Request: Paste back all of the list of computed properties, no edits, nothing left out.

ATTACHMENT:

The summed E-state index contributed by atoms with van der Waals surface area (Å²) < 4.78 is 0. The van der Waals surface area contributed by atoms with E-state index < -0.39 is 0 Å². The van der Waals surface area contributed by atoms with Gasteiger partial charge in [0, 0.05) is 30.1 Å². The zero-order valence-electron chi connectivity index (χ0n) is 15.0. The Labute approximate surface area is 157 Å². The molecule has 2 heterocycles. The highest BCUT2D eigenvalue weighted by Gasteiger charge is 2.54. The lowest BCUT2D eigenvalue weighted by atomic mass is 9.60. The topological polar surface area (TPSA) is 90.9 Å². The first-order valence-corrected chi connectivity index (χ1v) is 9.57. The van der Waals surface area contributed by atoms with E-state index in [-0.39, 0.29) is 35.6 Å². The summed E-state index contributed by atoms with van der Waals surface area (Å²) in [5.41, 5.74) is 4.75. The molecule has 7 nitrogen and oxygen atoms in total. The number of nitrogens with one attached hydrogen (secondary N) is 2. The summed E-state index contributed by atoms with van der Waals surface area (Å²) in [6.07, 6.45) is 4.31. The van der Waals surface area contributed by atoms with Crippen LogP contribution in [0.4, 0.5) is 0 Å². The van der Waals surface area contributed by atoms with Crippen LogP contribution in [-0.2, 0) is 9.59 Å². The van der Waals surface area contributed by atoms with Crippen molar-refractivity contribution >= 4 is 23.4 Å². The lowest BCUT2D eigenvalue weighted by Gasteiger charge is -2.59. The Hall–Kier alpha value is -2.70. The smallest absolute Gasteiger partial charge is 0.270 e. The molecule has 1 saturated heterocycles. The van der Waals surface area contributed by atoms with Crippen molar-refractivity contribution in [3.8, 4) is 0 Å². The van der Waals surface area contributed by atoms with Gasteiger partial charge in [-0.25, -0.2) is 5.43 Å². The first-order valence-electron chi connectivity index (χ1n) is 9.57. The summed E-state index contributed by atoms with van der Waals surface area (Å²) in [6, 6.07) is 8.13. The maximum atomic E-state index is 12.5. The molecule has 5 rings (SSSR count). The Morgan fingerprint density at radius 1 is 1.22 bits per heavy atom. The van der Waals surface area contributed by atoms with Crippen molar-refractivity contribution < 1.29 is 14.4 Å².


The summed E-state index contributed by atoms with van der Waals surface area (Å²) < 4.78 is 0. The van der Waals surface area contributed by atoms with E-state index < -0.39 is 0 Å². The van der Waals surface area contributed by atoms with Gasteiger partial charge in [0, 0.05) is 30.1 Å². The zero-order valence-electron chi connectivity index (χ0n) is 15.0. The Labute approximate surface area is 157 Å². The molecule has 2 heterocycles. The highest BCUT2D eigenvalue weighted by Gasteiger charge is 2.54. The lowest BCUT2D eigenvalue weighted by atomic mass is 9.60. The topological polar surface area (TPSA) is 90.9 Å². The first-order valence-corrected chi connectivity index (χ1v) is 9.57. The van der Waals surface area contributed by atoms with E-state index in [-0.39, 0.29) is 35.6 Å². The summed E-state index contributed by atoms with van der Waals surface area (Å²) in [5.41, 5.74) is 4.75. The molecule has 7 nitrogen and oxygen atoms in total. The number of nitrogens with one attached hydrogen (secondary N) is 2. The summed E-state index contributed by atoms with van der Waals surface area (Å²) in [6.07, 6.45) is 4.31. The van der Waals surface area contributed by atoms with Crippen LogP contribution in [0.4, 0.5) is 0 Å². The van der Waals surface area contributed by atoms with Crippen LogP contribution in [-0.2, 0) is 9.59 Å². The van der Waals surface area contributed by atoms with Crippen molar-refractivity contribution >= 4 is 23.4 Å². The lowest BCUT2D eigenvalue weighted by Gasteiger charge is -2.59. The Hall–Kier alpha value is -2.70. The smallest absolute Gasteiger partial charge is 0.270 e. The molecule has 1 saturated heterocycles. The van der Waals surface area contributed by atoms with Crippen molar-refractivity contribution in [3.8, 4) is 0 Å². The van der Waals surface area contributed by atoms with Gasteiger partial charge in [-0.25, -0.2) is 5.43 Å². The first-order valence-electron chi connectivity index (χ1n) is 9.57. The summed E-state index contributed by atoms with van der Waals surface area (Å²) in [6, 6.07) is 8.13. The maximum atomic E-state index is 12.5. The molecule has 5 rings (SSSR count). The Morgan fingerprint density at radius 1 is 1.22 bits per heavy atom. The van der Waals surface area contributed by atoms with Crippen molar-refractivity contribution < 1.29 is 14.4 Å².